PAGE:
Justin Reich’s recent Berkman Center talk – “The Web We Want and the Ed We Want” – is a great, actually entertaining tour through the recent history of the web and the parallel narrative of the web and education.

I am posting it here as a note to myself. At this point in time, Reich captures key themes of conversations I have been dropping in on at conferences, on social media and in exchanges with educators I admire. The key theme, in Reich’s words: “Students should own their means of production. Our technology should connect students to each other and to their work.”

I was particularly interested in his tour of his course – T509 Massive: The Future of Learning at Scale. The course is built on a blog-and-social-media syndication model based on the work of Jim Groom, Alan Levine and others. It is also in line with the recent work and discussion associated with Christina Hendrick’s Teaching with WordPress.

The first 30 minutes is the formal part of talk, followed by discussion. Lots of lessons to be taken from the T509 design (and how it might impact my thinking about msloc430). Also a lot of great quotable moments.

If enterprise social networks might help us remake organizational learning, what is our pedagogy?

In Why Start with Pedagogy 4 Good Reasons, 4 Good Solutions, Cathy Davidson writes: “If your goal is equality in a world where inequality is structural and violent and pervasive, you can at least start with your classroom as a place in which to model a better way...Be an activist in the realm where you have control. You can change to a pedagogy of liberation today.”

This past week was a big week of reminders about structural inequality in the U.S. Although Davidson’s post appeared as many of these reminders were unfolding I don’t believe it was timed as a response to any recent events. My sense is that it is part of her on-going response to just…what is.

But her call to be an activist, to exercise influence in situations where you have influence, is an appealing point of reflection at this particular point of time. How might we nudge toward inclusiveness when we design, lead, facilitate or moderate the spaces in which we learn? Formal classrooms are one. Another, for me, is the space defined by the boundaries of an organization’s enterprise social network (ESN). I see ESNs as a way to remake organizational learning.

What is our pedagogy of liberation for the ESN case?

Davidson’s post describes four effective techniques for modeling inclusiveness in the classroom. Each is a great example of translating vision and intention into action and provides inspiration for making similar translations for the ESN case.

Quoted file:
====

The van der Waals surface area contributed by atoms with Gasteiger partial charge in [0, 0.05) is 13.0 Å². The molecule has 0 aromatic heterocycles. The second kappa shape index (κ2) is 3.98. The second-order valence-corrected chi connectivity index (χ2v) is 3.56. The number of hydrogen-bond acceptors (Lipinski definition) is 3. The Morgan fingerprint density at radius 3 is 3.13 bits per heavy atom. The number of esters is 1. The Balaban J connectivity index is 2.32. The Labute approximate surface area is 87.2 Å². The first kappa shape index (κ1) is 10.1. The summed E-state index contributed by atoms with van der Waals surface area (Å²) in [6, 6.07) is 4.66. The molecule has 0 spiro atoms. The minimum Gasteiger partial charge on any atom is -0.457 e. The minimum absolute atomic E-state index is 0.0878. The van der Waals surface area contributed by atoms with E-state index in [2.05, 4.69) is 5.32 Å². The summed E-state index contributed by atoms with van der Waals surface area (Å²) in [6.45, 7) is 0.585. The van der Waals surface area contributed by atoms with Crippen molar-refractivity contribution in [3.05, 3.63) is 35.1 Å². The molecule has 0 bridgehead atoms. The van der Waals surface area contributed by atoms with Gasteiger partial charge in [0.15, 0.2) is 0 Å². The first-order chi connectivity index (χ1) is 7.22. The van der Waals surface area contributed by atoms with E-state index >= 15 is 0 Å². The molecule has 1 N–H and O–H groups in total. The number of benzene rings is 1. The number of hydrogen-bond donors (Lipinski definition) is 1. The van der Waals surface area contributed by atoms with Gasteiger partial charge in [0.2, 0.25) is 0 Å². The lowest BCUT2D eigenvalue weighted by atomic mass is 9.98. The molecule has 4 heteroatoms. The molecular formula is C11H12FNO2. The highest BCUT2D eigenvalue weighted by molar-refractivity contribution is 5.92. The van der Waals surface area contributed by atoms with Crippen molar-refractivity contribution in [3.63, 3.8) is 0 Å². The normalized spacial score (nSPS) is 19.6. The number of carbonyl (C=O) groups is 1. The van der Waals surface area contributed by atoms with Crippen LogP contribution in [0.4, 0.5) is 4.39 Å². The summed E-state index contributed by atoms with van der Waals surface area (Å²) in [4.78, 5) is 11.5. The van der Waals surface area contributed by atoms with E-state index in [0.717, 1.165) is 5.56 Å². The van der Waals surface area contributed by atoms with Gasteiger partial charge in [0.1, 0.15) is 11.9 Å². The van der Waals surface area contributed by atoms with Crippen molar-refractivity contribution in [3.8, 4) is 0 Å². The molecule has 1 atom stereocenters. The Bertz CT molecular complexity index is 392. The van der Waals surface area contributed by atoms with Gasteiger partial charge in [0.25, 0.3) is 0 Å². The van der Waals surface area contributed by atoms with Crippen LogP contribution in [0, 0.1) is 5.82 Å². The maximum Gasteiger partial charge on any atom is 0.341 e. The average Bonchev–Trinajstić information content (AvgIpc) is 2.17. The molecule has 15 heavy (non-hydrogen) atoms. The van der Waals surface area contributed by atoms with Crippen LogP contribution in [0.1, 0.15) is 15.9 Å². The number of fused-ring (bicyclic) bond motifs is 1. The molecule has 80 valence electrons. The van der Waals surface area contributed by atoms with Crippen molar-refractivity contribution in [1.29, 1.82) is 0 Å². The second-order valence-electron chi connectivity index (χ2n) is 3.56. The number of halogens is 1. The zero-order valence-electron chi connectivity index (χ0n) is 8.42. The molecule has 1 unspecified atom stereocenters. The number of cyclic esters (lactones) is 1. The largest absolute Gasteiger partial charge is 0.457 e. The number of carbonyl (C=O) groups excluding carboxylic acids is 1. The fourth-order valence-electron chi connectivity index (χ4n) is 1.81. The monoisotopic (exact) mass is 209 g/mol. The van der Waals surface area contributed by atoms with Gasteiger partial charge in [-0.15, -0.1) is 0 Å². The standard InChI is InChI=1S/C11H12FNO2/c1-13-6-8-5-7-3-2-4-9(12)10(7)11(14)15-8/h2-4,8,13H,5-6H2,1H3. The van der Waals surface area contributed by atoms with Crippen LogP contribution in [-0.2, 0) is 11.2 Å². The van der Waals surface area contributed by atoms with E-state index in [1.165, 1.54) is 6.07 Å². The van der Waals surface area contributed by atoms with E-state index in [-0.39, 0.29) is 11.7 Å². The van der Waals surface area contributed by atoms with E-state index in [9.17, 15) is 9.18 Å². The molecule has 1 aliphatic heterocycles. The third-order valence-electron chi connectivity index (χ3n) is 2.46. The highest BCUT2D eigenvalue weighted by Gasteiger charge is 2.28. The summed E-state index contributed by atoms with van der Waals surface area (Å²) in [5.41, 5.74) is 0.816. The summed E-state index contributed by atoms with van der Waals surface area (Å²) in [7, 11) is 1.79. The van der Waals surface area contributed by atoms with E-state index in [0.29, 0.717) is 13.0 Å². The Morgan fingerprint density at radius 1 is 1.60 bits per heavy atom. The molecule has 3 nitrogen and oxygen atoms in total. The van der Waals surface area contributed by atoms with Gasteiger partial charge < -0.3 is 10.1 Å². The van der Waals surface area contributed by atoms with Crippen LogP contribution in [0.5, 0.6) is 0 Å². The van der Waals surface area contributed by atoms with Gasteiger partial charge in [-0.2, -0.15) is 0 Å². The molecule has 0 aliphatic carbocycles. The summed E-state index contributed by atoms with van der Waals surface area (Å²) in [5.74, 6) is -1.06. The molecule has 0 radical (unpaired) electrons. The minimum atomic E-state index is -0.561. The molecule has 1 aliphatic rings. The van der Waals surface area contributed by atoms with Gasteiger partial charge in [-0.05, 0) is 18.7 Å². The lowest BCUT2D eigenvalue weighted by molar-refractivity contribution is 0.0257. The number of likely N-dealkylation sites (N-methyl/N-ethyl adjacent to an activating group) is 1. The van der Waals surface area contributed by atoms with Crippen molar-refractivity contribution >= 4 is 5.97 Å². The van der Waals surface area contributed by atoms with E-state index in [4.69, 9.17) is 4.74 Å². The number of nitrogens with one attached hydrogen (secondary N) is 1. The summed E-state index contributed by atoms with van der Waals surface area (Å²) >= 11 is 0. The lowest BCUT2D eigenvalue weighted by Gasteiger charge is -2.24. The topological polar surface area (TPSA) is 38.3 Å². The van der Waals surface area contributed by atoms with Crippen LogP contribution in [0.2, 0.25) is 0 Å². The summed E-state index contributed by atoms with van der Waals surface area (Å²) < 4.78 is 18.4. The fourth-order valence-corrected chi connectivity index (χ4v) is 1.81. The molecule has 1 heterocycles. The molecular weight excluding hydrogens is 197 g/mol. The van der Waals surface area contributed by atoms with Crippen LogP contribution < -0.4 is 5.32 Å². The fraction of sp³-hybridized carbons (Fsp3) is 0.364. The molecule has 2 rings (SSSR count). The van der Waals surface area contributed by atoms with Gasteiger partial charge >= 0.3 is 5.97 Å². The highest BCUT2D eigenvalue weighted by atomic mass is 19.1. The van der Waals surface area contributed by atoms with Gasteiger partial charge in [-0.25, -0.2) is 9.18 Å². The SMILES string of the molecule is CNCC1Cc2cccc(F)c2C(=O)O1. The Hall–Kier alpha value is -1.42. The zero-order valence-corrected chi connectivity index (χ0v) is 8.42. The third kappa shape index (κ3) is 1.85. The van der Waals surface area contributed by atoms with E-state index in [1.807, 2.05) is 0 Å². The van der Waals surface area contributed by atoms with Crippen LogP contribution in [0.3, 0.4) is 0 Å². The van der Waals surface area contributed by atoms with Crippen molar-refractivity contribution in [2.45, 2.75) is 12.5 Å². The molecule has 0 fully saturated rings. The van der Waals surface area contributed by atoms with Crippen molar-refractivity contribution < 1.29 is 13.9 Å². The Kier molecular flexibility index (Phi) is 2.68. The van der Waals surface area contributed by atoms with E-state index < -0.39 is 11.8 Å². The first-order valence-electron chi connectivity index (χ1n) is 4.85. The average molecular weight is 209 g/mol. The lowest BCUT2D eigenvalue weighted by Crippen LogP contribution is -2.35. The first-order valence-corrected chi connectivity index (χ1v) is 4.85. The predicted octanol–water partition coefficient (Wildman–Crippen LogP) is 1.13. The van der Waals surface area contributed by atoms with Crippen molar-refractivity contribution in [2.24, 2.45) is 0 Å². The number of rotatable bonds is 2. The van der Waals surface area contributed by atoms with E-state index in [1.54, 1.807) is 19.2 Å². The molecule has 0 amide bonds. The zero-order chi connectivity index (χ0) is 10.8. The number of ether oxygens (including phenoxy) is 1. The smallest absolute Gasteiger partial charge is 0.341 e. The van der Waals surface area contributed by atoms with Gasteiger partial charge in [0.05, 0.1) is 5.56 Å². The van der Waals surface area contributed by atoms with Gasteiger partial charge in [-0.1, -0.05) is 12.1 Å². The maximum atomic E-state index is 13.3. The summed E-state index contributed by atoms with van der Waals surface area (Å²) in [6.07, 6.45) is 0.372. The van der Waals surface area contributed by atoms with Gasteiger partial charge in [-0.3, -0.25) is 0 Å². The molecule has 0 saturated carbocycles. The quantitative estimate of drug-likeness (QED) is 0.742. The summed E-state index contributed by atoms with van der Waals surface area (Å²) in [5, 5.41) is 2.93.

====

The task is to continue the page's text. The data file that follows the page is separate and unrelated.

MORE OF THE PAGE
Among the four techniques I particularly love “everyone raise your hand,” which resets the norm for in-class discussion. A question gets asked by the instructor. Everyone must raise their hand. Someone is called on to comment or answer. If they don’t have a comment or answer they say “I don’t have an answer, but I’d like to hear what [names another person] has to say.” And the question is passed forward. The point: You establish a culture where everyone is important enough to say what they have to say, whatever that is.

“Everyone raise your hand” is a great example of a designed nudge. And one with an intention of nudging us toward inclusiveness, to ensuring that we make effort to hear diverse voices.

The ESN case, of course, differs from a physical classroom. Maha Bali’s post Inevitable Exclusion – symbols, hashtags and networked spaces puts a finger on some of the critical challenges that arise when we start to think about inclusion in networked environments. Especially in large, open networked environments. Some challenges have to do with the affordances of social media technology. I can raise my hand on Twitter, but unless I’m using the proper hashtag no one in the classroom may know I am there. The classroom may not even be on Twitter.

Many other challenges exist and, as her blog headline suggestions, her point is that exclusion is inevitable. But inevitable exclusion is different from intentional exclusion.

Let me quote from Maha’s last two paragraphs directly. It’s a great summary of the dilemma and the mindset that will help us lead through the dilemma:

“But all this to say that… exclusion in real life and social media is inevitable. It’s not because facilitators of a space don’t try to be inclusive; it is not because participants are intentionally excluding others… it just is. Some people will speak out about ways it is glaring and can be overcome and that’s wonderful. Others will lurk. Others will leave. Others will say bad things about you behind your back. It’s inevitable. As Dave Cormier once said, every “us” is “not them”.

And that’s OK. As long as we’re not intentionally ostracizing people for no reason. As long as we’re doing our thing and trying to be open (and we don’t always have to be open; it’s OK to sometimes want to be with our friends!)”

So back to my question. How might we nudge toward inclusiveness when we design, lead, facilitate or moderate ESNs as organizational learning environments? What is our pedagogy of liberation?

For ESNs we make design choices about access (who is in/out), what functional capabilities are available and how we relate to each other in virtual groups, communities and networks. And as community managers we facilitate within the boundaries defined by those design choices.

Whether we admit it our not – we are present in the design. We are also present in the way in which we facilitate activities. And whether we admit it our not, this presence is an expression of our philosophy, our assumptions about what the ESN should “be.”

I’d like us to strive to make ESNs more inclusive by intention. To facilitate a culture where everyone is seen as important enough to say what they have to say, even if it’s just “I’d like to hear what someone else has to say.” We need a pedagogy for that.